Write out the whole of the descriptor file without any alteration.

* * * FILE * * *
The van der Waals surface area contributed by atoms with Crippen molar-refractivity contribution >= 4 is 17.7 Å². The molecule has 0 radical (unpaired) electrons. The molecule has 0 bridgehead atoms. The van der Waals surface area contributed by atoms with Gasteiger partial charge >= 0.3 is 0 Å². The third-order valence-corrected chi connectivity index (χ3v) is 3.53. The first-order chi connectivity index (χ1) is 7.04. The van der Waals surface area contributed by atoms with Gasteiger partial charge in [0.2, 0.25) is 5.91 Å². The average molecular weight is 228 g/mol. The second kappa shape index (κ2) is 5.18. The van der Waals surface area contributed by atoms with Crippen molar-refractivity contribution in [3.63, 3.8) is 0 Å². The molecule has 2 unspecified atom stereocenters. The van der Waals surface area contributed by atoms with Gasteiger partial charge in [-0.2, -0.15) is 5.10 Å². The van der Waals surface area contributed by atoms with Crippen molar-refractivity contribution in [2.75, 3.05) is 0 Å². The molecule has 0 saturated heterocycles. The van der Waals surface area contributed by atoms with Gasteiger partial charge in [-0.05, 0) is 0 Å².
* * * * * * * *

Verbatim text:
The van der Waals surface area contributed by atoms with Crippen molar-refractivity contribution >= 4 is 17.7 Å². The molecule has 0 radical (unpaired) electrons. The molecule has 0 bridgehead atoms. The van der Waals surface area contributed by atoms with Gasteiger partial charge >= 0.3 is 0 Å². The third-order valence-corrected chi connectivity index (χ3v) is 3.53. The first-order chi connectivity index (χ1) is 7.04. The van der Waals surface area contributed by atoms with Gasteiger partial charge in [0.2, 0.25) is 5.91 Å². The average molecular weight is 228 g/mol. The second kappa shape index (κ2) is 5.18. The van der Waals surface area contributed by atoms with Crippen molar-refractivity contribution in [3.63, 3.8) is 0 Å². The molecule has 2 unspecified atom stereocenters. The van der Waals surface area contributed by atoms with Gasteiger partial charge in [-0.2, -0.15) is 5.10 Å². The van der Waals surface area contributed by atoms with Crippen molar-refractivity contribution in [2.75, 3.05) is 0 Å². The molecule has 0 saturated heterocycles. The van der Waals surface area contributed by atoms with Gasteiger partial charge in [-0.05, 0) is 0 Å².